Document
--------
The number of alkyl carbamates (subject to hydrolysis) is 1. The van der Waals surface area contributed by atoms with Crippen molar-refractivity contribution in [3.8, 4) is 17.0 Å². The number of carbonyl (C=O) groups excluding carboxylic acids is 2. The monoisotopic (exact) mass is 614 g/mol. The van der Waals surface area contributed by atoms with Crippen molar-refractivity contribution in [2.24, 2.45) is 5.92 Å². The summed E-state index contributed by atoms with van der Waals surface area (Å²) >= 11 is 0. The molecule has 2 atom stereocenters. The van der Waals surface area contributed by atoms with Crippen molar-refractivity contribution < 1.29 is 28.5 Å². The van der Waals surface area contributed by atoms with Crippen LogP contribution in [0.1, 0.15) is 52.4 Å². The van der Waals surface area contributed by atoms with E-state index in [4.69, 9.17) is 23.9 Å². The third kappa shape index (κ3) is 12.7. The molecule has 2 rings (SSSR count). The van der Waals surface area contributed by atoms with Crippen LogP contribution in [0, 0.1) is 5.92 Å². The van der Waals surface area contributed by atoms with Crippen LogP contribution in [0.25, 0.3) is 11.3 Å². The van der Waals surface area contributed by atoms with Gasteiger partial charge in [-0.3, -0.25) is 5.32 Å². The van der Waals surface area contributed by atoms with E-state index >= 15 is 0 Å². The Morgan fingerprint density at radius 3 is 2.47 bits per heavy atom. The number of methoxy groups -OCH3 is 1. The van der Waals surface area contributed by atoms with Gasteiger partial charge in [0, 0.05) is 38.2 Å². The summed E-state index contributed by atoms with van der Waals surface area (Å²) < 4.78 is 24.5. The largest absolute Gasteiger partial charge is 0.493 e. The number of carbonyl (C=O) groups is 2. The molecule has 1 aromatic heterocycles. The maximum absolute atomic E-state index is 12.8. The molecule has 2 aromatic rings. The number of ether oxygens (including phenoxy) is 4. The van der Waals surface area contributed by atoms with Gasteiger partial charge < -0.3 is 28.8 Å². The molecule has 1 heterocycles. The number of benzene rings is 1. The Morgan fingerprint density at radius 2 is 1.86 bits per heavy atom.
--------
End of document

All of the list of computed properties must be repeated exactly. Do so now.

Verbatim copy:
The number of alkyl carbamates (subject to hydrolysis) is 1. The van der Waals surface area contributed by atoms with Crippen molar-refractivity contribution in [3.8, 4) is 17.0 Å². The number of carbonyl (C=O) groups excluding carboxylic acids is 2. The monoisotopic (exact) mass is 614 g/mol. The van der Waals surface area contributed by atoms with Crippen molar-refractivity contribution in [2.24, 2.45) is 5.92 Å². The summed E-state index contributed by atoms with van der Waals surface area (Å²) >= 11 is 0. The molecule has 2 atom stereocenters. The van der Waals surface area contributed by atoms with Crippen molar-refractivity contribution < 1.29 is 28.5 Å². The van der Waals surface area contributed by atoms with Crippen LogP contribution in [0.1, 0.15) is 52.4 Å². The van der Waals surface area contributed by atoms with E-state index in [4.69, 9.17) is 23.9 Å². The third kappa shape index (κ3) is 12.7. The molecule has 2 rings (SSSR count). The van der Waals surface area contributed by atoms with Crippen LogP contribution in [0, 0.1) is 5.92 Å². The van der Waals surface area contributed by atoms with Crippen LogP contribution in [0.25, 0.3) is 11.3 Å². The van der Waals surface area contributed by atoms with Gasteiger partial charge in [-0.3, -0.25) is 5.32 Å². The van der Waals surface area contributed by atoms with E-state index >= 15 is 0 Å². The Morgan fingerprint density at radius 3 is 2.47 bits per heavy atom. The number of methoxy groups -OCH3 is 1. The van der Waals surface area contributed by atoms with Gasteiger partial charge in [0, 0.05) is 38.2 Å². The summed E-state index contributed by atoms with van der Waals surface area (Å²) < 4.78 is 24.5. The largest absolute Gasteiger partial charge is 0.493 e. The number of carbonyl (C=O) groups is 2. The molecule has 1 aromatic heterocycles. The maximum absolute atomic E-state index is 12.8. The molecule has 2 aromatic rings. The number of ether oxygens (including phenoxy) is 4. The van der Waals surface area contributed by atoms with Gasteiger partial charge < -0.3 is 28.8 Å². The molecule has 1 heterocycles. The number of benzene rings is 1. The Morgan fingerprint density at radius 2 is 1.86 bits per heavy atom.